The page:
Skulked
Skulk Skulk, v. i. [imp. & p. p. {Skulked}; p. pr. & vb. n. {Skulking}.] [Of Scand. origin; cf. Dan. skulke to spare or save one's self, to play the truant, Sw. skolka to be at leisure, to shirk, Icel. skolla. Cf. {Scowl}.] To hide, or get out of the way, in a sneaking manner; to lie close, or to move in a furtive way; to lurk. ``Want skulks in holes and crevices.'' --W. C. Bryant. [1913 Webster]

Discovered and defeated of your prey, You skulked behind the fence, and sneaked away. --Dryden. [1913 Webster]


The Collaborative International Dictionary of English. 2000.

Look at other dictionaries:

  • skulked — skÊŒlk n. one who lurks, one who hides out; one who sneaks about; one who avoids work or responsibility v. move in a stealthy manner, sneak about; hide out, lurk; avoid work or responsibility …   English contemporary dictionary

  • Skulk — Skulk, v. i. [imp. & p. p. {Skulked}; p. pr. & vb. n. {Skulking}.] [Of Scand. origin; cf. Dan. skulke to spare or save one s self, to play the truant, Sw. skolka to be at leisure, to shirk, Icel. skolla. Cf. {Scowl}.] To hide, or get out of the… …   The Collaborative International Dictionary of English

  • Skulking — Skulk Skulk, v. i. [imp. & p. p. {Skulked}; p. pr. & vb. n. {Skulking}.] [Of Scand. origin; cf. Dan. skulke to spare or save one s self, to play the truant, Sw. skolka to be at leisure, to shirk, Icel. skolla. Cf. {Scowl}.] To hide, or get out of …   The Collaborative International Dictionary of English

  • skulk — skulker, n. skulkingly, adv. /skulk/, v.i. 1. to lie or keep in hiding, as for some evil reason: The thief skulked in the shadows. 2. to move in a stealthy manner; slink: The panther skulked through the bush. 3. Brit. to shirk duty; malinger. n.… …   Universalium

  • skulk — [[t]skʌ̱lk[/t]] skulks, skulking, skulked VERB If you skulk somewhere, you hide or move around quietly because you do not want to be seen. [V prep/adv] You, meanwhile, will be skulking in the safety of the car... [V prep/adv] Harry skulked off …   English dictionary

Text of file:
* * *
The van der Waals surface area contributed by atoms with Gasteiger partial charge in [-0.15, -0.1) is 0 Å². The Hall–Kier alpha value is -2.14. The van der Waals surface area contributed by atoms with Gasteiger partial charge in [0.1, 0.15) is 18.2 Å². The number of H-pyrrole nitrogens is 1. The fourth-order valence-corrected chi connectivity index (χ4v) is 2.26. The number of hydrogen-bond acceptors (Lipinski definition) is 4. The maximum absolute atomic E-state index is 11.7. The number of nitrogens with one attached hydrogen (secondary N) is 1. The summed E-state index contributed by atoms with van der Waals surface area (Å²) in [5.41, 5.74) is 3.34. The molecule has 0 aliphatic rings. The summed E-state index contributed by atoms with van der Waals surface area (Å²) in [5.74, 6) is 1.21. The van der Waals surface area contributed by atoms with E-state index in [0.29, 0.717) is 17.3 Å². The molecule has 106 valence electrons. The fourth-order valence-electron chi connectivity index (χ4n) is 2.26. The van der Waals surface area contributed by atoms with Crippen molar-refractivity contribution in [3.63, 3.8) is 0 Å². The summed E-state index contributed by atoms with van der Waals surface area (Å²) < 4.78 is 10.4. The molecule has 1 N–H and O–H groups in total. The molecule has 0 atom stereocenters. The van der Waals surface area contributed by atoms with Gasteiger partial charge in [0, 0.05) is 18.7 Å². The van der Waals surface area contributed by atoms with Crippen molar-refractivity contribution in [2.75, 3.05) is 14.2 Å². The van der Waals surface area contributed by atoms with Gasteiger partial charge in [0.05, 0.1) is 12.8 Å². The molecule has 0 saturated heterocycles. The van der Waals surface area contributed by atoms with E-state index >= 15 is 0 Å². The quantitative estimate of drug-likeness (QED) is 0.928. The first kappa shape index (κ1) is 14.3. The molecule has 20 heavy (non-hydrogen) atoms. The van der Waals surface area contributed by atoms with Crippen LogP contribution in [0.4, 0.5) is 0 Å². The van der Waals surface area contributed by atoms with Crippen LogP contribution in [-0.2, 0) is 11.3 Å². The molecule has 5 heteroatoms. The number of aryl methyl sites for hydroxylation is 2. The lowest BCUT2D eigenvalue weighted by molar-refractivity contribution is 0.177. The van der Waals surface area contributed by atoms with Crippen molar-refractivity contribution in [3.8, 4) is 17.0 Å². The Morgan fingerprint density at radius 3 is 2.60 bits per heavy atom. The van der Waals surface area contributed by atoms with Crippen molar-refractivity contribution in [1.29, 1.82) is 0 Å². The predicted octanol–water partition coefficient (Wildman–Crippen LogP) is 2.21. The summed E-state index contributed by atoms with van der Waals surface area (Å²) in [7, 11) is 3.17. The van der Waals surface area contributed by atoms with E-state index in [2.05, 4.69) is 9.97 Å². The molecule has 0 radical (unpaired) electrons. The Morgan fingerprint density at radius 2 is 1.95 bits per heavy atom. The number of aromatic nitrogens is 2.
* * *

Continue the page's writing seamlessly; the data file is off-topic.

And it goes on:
• skulk — UK [skʌlk] / US verb [intransitive] Word forms skulk : present tense I/you/we/they skulk he/she/it skulks present participle skulking past tense skulked past participle skulked to move around or to wait somewhere in a secret way, especially… …   English dictionary

  • Sartorial — Sar*to ri*al, a. [See {Sartorius}.] 1. Of or pertaining to a tailor or his work. [1913 Webster] Our legs skulked under the table as free from sartorial impertinences as those of the noblest savages. Lowell. [1913 Webster] 2. (Anat.) Of or… …   The Collaborative International Dictionary of English

  • Sneak — (sn[=e]k), v. i. [imp. & p. p. {Sneaked} (sn[=e]kt); p. pr. & vb. n. {Sneaking}.] [OE. sniken, AS. sn[=i]can to creep; akin to Dan. snige sig; cf. Icel. sn[=i]kja to hanker after.] 1. To creep or steal (away or about) privately; to come or go… …   The Collaborative International Dictionary of English

  • Sneaked — Sneak Sneak (sn[=e]k), v. i. [imp. & p. p. {Sneaked} (sn[=e]kt); p. pr. & vb. n. {Sneaking}.] [OE. sniken, AS. sn[=i]can to creep; akin to Dan. snige sig; cf. Icel. sn[=i]kja to hanker after.] 1. To creep or steal (away or about) privately; to… …   The Collaborative International Dictionary of English

  • Sneaking — Sneak Sneak (sn[=e]k), v. i. [imp. & p. p. {Sneaked} (sn[=e]kt); p. pr. & vb. n. {Sneaking}.] [OE. sniken, AS. sn[=i]can to creep; akin to Dan. snige sig; cf. Icel. sn[=i]kja to hanker after.] 1. To creep or steal (away or about) privately; to… …   The Collaborative International Dictionary of English

Share the article and excerpts

Direct link
Do a right-click on the link above
and select “Copy Link”